Last week I visited my family on the East coast for a pre-holiday visit to celebrate my niece’s birthday and visit my Dad in rehab, recovering from pneumonia and a new diagnosis of leukemia. He has become all too familiar with physical rehab centers as he approaches 80. I’m sure he doesn’t know who Amy Winehouse is, but he channels her lyrics on a regular basis.
Fortunately my four siblings are around to help care for my aging parents, with my brother at the helm coordinating the care. I was in town to help out. My sister and I attended a discharge-planning meeting with my Dad, in which the date of expected discharge was three weeks away. This was met by an eye roll by my Dad – he wanted to hear the discharge date was now. Patience is not one of his strong suits.
I get it. I want things now too. We all do - material things, relationships, answers, outcomes met, things to change or things to stay the same. It is hard to embrace the uncertainty of not knowing. I wanted a medical provider to explain why my Dad’s hemoglobin of 6.9 went untreated for the last three days. I wanted one of the three medical providers (NP’s and MD)to be on site, rather than visiting just a few hours a day. I wanted cancer cells out of my Dad’s blood. I didn’t want to wait 8 hours in the ER to confirm his blood levels, type and match his blood and watch the blood drip ever so slowly over 4 hours. Sometimes the present moment is not what we want but it's what we've got.
Life is full of opportunities to see reality as it is and how we want it to be different than it is; Whether it is a car breaking down, ants invading your home, a failed relationship or a challenging health condition. Everything changes even if we try to force it to stay the same. We can either fight reality or attempt to make friends with it. Even our red blood cells get replaced every120 days. Nothing stays the same.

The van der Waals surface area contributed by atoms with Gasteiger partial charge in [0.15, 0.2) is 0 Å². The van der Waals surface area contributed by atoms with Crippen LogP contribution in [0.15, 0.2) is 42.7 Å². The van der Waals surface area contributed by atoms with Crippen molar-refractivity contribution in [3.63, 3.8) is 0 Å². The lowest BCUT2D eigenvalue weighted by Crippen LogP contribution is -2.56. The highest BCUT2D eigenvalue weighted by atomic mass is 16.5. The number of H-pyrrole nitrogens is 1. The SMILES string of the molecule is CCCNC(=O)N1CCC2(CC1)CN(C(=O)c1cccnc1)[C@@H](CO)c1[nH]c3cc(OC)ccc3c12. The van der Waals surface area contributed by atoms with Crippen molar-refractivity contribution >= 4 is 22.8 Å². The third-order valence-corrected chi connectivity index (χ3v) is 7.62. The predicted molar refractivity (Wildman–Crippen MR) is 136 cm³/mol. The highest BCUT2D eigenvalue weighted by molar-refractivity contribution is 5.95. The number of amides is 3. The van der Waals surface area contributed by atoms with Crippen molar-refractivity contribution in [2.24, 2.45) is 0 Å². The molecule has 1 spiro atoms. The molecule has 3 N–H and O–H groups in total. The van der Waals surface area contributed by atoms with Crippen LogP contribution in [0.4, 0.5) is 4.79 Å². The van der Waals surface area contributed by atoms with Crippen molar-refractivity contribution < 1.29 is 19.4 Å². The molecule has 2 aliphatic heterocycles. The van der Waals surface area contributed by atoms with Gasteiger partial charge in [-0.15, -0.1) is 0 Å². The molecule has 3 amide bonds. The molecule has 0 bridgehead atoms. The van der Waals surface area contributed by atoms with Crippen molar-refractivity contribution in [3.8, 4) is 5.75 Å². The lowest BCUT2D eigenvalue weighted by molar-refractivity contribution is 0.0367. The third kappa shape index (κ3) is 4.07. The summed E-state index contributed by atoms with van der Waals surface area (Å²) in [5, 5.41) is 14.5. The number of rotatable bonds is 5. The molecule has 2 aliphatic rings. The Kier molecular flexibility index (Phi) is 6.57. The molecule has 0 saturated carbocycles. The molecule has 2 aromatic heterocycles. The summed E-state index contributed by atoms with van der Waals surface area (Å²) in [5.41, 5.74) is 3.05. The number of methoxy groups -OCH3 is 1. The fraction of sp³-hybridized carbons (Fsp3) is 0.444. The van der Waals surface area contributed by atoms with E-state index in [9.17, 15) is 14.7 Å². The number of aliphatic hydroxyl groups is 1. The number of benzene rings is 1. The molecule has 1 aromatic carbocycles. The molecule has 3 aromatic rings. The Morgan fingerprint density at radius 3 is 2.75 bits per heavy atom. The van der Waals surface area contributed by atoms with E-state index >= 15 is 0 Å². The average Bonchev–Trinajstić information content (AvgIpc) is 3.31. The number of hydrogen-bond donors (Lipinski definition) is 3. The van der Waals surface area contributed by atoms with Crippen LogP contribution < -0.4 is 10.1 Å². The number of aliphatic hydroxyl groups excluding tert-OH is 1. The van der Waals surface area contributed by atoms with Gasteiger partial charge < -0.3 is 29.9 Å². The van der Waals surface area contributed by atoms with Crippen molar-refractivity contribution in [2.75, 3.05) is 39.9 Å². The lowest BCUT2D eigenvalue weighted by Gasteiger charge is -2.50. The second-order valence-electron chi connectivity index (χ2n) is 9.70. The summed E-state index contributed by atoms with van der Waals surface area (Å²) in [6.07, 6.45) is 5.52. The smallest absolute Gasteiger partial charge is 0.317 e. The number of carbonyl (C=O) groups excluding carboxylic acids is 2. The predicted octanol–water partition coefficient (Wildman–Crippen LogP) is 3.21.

I watched my mind vacillate between contentment and wanting to be elsewhere. I had a wide open schedule with nowhere to go and I was psyched my Dad was getting new blood cells to oxygenate his muscles in rehab. We needed a bit of a boost to ambulate 125 feet to get him home and we needed every little red blood cell on our team.
While my dad napped, I did some reading. A watched pot never boils, nor does a watched blood transfusion. I longed for the days of gravity tubing so I could speed it up a wee bit. I’m used to transfusing blood rapidly on healthy young women experience a postpartum hemorrhage, so this four hour business felt like molasses. I realized how silly my thoughts were but this was my mind. We had an awesome nurse, my Dad got great care, he got every last drop of those energetic red blood cells and finally was ready for discharge from the emergency department. The nurse arranged for transportation back to rehab.
It was 10pm, the nurse announces that the ambulance will arrive in two hours. Yes, two hours. I should be home by midnight. This was turning into a 14 hour event.
Dad naturally met this with an eye roll.
I settled back into the uncomfortable metal chair and watched a whole new set of thoughts.